Buoyed by a solid first-quarter result, Airbus CEO Guillaume Faury has added some color to the potential of a future A350F. In comments made at the earnings call, as well as in a later interview, he noted that, while no decision has yet been made, Airbus is acutely aware that an opportunity exists.
Historically, Boeing has been the dominant force in cargo market supply. It lists more than 760 freighter variants of its aircraft ordered by customers in its history, with 732 delivered to customers to date. That excludes the many convertible ‘combi’ aircraft it produced, and the passenger to freight conversions it has undertaken.
In contrast, Airbus has only ever offered the A330-200F and previously the A300 as a new build cargo carrier. The A330F has sold only 38, and has a current backlog of zero. But with rumors of an A350-based freighter on the horizon, could that be about to change?
During the manufacturer’s first-quarter earnings call today, CEO Guillaume Faury noted that Airbus is not happy with the dominance of its competitor in this field. He said,
“We have the products to be more aggressive with that in the future … When it (our offering) comes is not clear. We are looking at that segment very seriously. We think it’s not healthy to have one player on the market. We want to bring our contribution to that market situation.”
In any industry, one supplier having a monopoly position is never a good situation. Although Boeing has historically dominated the cargo airliner business, an A350F could well be the catalyst for something of a shakeup.
We will be more aggressive
Airbus’ widebody products are tried and tested, proven to be both economical and capable in the passenger market. A transition to cargo would serve to bring all these operational benefits to a new segment of the market. Speaking with Bloomberg TV after the earnings call, Faury added some color to the strength of the potential offering.
“On the widebodies, we are not a major player today in the freight market. Our main competitor is almost exclusive in that segment, and it’s an important segment moving forward, so we are looking at that segment very carefully.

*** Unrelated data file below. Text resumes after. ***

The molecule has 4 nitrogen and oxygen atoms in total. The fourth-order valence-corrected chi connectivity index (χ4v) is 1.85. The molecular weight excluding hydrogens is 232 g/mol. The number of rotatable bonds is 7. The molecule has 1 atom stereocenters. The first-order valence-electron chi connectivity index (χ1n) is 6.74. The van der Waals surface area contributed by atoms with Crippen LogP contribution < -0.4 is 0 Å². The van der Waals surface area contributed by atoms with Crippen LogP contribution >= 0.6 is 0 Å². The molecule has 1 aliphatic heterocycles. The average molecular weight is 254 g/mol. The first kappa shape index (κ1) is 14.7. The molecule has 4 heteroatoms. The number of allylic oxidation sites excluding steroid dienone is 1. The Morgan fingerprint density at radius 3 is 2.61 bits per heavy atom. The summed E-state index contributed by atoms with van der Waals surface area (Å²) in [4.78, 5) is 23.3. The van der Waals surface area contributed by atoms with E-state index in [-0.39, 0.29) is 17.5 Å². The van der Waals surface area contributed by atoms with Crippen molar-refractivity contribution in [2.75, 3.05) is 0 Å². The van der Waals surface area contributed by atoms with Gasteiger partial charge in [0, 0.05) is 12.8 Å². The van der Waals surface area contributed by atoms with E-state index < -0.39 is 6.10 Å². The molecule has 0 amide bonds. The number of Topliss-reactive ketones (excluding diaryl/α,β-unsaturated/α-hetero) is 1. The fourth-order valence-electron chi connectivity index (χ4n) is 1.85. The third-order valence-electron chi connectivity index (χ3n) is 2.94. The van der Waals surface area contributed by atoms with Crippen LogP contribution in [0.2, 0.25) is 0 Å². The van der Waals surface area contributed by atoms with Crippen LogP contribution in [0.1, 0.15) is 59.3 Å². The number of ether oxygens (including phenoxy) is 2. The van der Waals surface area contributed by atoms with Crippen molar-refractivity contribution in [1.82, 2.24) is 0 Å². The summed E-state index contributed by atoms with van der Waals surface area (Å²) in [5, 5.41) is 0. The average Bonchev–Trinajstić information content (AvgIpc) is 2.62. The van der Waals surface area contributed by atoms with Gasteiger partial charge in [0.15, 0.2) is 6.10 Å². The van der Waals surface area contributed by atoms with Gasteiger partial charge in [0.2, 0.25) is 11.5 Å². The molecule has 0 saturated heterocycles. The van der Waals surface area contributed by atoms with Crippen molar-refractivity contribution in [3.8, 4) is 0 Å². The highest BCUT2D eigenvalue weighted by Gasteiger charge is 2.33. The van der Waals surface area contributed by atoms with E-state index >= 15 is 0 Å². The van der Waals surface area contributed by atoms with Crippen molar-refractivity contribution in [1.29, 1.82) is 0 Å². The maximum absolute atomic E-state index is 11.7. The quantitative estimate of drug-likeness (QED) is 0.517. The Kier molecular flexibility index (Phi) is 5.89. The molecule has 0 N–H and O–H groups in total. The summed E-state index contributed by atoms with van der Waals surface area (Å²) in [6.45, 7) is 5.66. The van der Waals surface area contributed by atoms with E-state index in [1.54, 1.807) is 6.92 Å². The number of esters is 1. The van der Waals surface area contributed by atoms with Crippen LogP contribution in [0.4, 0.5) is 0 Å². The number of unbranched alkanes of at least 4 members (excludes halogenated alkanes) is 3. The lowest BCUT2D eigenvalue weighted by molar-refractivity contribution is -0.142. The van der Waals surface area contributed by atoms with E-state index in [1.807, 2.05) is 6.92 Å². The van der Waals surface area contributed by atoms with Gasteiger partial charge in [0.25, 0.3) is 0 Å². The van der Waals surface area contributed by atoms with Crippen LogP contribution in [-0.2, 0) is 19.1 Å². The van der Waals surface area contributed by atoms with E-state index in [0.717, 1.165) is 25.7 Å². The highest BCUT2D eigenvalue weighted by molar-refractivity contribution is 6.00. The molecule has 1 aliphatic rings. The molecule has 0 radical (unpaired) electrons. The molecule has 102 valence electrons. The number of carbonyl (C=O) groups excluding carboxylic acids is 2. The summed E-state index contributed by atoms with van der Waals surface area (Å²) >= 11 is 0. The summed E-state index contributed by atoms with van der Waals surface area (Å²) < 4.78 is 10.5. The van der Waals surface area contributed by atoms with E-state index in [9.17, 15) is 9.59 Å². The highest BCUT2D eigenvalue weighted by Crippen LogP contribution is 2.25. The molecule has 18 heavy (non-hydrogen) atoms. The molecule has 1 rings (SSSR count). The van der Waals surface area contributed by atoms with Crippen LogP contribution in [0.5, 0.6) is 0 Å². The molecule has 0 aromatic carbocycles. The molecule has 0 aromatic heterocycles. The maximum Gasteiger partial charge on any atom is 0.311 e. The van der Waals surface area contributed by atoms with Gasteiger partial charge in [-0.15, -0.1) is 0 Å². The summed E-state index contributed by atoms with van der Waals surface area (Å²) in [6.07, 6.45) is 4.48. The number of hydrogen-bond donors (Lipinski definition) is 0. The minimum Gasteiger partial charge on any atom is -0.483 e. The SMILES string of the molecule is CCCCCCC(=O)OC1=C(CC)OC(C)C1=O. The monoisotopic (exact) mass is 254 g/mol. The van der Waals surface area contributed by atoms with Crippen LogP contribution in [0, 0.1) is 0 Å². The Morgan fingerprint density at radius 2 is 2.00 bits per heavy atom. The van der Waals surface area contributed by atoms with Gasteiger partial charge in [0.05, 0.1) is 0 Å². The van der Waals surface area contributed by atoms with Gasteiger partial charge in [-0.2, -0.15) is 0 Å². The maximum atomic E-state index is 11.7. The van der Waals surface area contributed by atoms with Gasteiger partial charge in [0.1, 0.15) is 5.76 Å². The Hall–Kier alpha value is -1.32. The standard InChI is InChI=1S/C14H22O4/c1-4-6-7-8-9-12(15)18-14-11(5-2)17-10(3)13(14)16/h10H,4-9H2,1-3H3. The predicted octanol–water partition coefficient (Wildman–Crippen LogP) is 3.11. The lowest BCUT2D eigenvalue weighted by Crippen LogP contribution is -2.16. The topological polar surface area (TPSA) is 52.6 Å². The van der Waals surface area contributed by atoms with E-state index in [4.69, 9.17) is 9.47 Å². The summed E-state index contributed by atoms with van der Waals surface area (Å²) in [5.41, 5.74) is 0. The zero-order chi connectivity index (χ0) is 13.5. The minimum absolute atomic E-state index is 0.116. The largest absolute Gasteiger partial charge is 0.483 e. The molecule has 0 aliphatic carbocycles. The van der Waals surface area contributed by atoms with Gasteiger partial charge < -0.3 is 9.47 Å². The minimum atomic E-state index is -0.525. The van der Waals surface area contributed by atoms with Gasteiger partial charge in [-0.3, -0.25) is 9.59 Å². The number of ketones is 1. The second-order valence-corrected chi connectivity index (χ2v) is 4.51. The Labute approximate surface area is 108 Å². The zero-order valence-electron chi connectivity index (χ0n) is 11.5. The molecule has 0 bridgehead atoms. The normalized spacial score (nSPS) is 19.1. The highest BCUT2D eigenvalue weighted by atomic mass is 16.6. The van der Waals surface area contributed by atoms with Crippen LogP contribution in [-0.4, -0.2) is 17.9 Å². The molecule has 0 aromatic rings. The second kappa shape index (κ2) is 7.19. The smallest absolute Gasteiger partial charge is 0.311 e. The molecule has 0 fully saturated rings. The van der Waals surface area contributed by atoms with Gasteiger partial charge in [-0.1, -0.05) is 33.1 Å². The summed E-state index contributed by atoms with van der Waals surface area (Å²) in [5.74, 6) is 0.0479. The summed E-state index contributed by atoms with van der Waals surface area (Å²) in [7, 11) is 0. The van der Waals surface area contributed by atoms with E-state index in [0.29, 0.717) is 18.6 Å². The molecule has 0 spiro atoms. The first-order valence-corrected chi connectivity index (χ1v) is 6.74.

“We don’t like the idea that we are not active in that segment, and that’s probably an area where we will be more aggressive and where we will invest, moving forward.”
Faury noted that Airbus has two strong platforms in its current widebody lineup. Both the A330neo and the A350XWB are ripe for a freighter variant. Given the current climate of a buoyant cargo market, it could be an opportune moment for an announcement to be made.
Until the decision is made, there is no decision
Although Faury spoke positively about the potential for an A350F, he made it clear that nothing is set in stone at this time. During the Bloomberg interview, he commented,
“Until the decision is made, there is no decision, so I have no time frame to share with you … We’re really looking at the market potential, and the strength of the product and we believe, as I said, our widebody platforms are very strong products for freight.”
Nevertheless, he noted that the demand is there. Faury said that the feedback from Airbus customers is that the widebodies, and particularly the A350, would be strong contenders in the freight segment, and that they would like to see Airbus competing in that market.
While the CEO remains on the fence regarding whether the project will go ahead, it seems to have all the elements of a successful development. Boeing has dominated freight for many decades, and an offering from Airbus would disrupt that monopoly, which can only be a good thing for airlines.